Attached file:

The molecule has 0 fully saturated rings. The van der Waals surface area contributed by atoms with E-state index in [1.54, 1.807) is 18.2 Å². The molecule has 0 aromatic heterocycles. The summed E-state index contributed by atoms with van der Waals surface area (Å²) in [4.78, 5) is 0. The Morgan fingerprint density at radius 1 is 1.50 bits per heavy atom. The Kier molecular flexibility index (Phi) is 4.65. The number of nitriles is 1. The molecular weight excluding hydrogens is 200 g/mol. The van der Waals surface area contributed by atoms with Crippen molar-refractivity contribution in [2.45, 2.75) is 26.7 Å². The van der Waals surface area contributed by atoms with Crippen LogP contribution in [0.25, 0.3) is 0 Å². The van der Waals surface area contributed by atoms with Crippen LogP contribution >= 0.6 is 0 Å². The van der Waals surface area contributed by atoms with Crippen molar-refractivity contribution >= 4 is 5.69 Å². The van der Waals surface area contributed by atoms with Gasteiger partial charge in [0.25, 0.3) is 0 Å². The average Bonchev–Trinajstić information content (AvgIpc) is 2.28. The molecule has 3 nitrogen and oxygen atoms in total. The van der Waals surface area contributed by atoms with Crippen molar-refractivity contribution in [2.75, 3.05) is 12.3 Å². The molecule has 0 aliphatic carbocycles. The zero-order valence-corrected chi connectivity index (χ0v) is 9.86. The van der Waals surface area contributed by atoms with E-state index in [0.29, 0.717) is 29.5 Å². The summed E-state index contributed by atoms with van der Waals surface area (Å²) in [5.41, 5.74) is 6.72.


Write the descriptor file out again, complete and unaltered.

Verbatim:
The molecule has 0 fully saturated rings. The van der Waals surface area contributed by atoms with E-state index in [1.54, 1.807) is 18.2 Å². The molecule has 0 aromatic heterocycles. The summed E-state index contributed by atoms with van der Waals surface area (Å²) in [4.78, 5) is 0. The Morgan fingerprint density at radius 1 is 1.50 bits per heavy atom. The Kier molecular flexibility index (Phi) is 4.65. The number of nitriles is 1. The molecular weight excluding hydrogens is 200 g/mol. The van der Waals surface area contributed by atoms with Crippen molar-refractivity contribution in [2.45, 2.75) is 26.7 Å². The van der Waals surface area contributed by atoms with Crippen LogP contribution in [0.25, 0.3) is 0 Å². The van der Waals surface area contributed by atoms with Crippen LogP contribution >= 0.6 is 0 Å². The van der Waals surface area contributed by atoms with Crippen molar-refractivity contribution >= 4 is 5.69 Å². The van der Waals surface area contributed by atoms with Gasteiger partial charge in [0.25, 0.3) is 0 Å². The average Bonchev–Trinajstić information content (AvgIpc) is 2.28. The molecule has 3 nitrogen and oxygen atoms in total. The van der Waals surface area contributed by atoms with Crippen molar-refractivity contribution in [2.75, 3.05) is 12.3 Å². The molecule has 0 aliphatic carbocycles. The zero-order valence-corrected chi connectivity index (χ0v) is 9.86. The van der Waals surface area contributed by atoms with E-state index in [0.29, 0.717) is 29.5 Å². The summed E-state index contributed by atoms with van der Waals surface area (Å²) in [5.41, 5.74) is 6.72.